With Daniel Denvir

January 29, 2011 – 8pm

poster1

January 29, 2011 – 8pm

Bacon, Bacon, and Bacon: the philosopher, the painter and the porcine product by Clara Chapin Hess
A way to amplify anything is to break it and to make an anatomy of it in several parts and to examine it according to several circumstances”, writes Sir Francis Bacon, the 17th century philosopher and scientist, one of a trio of homographic subjects butchered in this lecture. The other two are Francis Bacon, the 20th century painter, and bacon, the popular porcine breakfast meat. Through visceral, analytical, and historical contexts these namesake figures collide to draw a triangle of deformity, beauty, and catastrophe.

Breaking and Entering Into Tradition: The Vaudevillains New Years Brigade by Daniel Denvir
Each and every New Year’s Day, thousands of white ethnic Philadelphians march down South Broad Street dressed up like Mardi Gras Indians, wenches and the like, shoes spray-painted gold. The parade is culturally rich, but is far from inclusive and has been racially divisive. What are young artist-types doing in this parade, wearing sparkling spandex and riding pink unicorns?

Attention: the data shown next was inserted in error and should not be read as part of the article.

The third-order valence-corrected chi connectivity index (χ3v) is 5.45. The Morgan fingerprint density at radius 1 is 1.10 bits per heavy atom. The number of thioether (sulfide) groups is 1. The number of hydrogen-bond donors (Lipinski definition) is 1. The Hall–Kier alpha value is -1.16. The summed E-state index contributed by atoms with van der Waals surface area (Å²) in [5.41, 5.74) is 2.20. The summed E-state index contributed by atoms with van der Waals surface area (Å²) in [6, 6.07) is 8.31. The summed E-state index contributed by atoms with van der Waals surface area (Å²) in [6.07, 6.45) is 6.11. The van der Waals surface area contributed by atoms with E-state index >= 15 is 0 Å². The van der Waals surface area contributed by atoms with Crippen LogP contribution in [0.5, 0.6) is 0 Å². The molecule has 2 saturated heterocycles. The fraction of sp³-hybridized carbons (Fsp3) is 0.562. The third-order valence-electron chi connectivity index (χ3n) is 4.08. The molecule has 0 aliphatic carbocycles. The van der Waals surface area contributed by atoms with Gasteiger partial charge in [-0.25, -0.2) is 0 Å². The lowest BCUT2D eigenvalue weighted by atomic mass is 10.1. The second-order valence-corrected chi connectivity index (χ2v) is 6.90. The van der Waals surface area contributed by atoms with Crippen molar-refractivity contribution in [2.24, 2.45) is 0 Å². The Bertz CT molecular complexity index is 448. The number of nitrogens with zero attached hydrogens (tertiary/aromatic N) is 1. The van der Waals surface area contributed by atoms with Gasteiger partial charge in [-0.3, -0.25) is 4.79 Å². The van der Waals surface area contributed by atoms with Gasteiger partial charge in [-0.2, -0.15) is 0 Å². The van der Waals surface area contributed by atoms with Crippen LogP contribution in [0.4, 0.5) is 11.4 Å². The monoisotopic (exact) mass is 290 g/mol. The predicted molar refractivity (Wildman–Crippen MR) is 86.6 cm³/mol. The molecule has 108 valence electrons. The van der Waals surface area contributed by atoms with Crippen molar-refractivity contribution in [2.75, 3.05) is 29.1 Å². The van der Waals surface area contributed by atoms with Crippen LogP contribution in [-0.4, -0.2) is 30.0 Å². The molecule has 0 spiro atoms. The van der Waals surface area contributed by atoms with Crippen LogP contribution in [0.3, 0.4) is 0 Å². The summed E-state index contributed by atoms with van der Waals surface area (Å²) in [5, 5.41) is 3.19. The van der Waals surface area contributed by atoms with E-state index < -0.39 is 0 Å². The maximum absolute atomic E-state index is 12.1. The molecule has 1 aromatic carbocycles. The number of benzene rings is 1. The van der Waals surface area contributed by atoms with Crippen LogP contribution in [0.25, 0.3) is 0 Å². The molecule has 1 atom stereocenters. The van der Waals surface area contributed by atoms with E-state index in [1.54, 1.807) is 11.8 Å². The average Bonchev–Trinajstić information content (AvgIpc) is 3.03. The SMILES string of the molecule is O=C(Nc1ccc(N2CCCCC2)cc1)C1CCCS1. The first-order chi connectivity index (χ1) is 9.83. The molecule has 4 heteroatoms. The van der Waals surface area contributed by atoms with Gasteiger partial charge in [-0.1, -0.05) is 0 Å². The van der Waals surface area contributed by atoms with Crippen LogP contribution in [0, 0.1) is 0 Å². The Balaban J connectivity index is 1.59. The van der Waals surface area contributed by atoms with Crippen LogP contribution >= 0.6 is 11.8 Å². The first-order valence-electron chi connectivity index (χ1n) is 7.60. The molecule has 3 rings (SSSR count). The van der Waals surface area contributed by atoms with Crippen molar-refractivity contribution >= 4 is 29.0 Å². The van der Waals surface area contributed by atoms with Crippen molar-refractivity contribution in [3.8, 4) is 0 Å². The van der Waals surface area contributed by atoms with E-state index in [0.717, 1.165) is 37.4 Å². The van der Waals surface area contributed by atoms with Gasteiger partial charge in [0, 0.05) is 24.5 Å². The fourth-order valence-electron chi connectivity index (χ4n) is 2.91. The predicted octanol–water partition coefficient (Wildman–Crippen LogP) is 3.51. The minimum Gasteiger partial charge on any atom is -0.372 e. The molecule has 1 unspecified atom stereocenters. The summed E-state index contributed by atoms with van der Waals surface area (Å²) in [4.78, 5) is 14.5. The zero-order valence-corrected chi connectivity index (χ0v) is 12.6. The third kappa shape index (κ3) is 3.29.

On Everyday Magic and Being Lost in Wyoming by Justin Armstrong
Wyoming. Welcome to the middle of everywhere. Along roads that almost don’t exist, the Great Plains rip out long strands of empty space: farmhouses exploded by forgetting, one-person towns, bullet holes. This talk suggests that there is beauty and magic in the negative space of culture, in the places overlooked and seen only in sidelong glances at 80 MPH. It recommends drifting as an anthropological practice and being lost as an art form. Featuring pretty pictures and stories about guns, cheap gin, and street fighting in the absence of streets.

Clara Chapin Hess is a visual artist working in Brooklyn, NY.

Daniel Denvir is a journalist in Philadelphia and a member of Vaudevillains NYB.

Justin Armstrong is a cultural anthropologist and human geographer teaching at Wellesley College in Boston. His research examines the visual, narrative and material culture of isolated and abandoned settlements throughout North America. He produces experimental electronic music under the names kimonophonic and Wooden Teeth, and is a sometimes drawing-maker, printmaker, filmmaker, and photographer.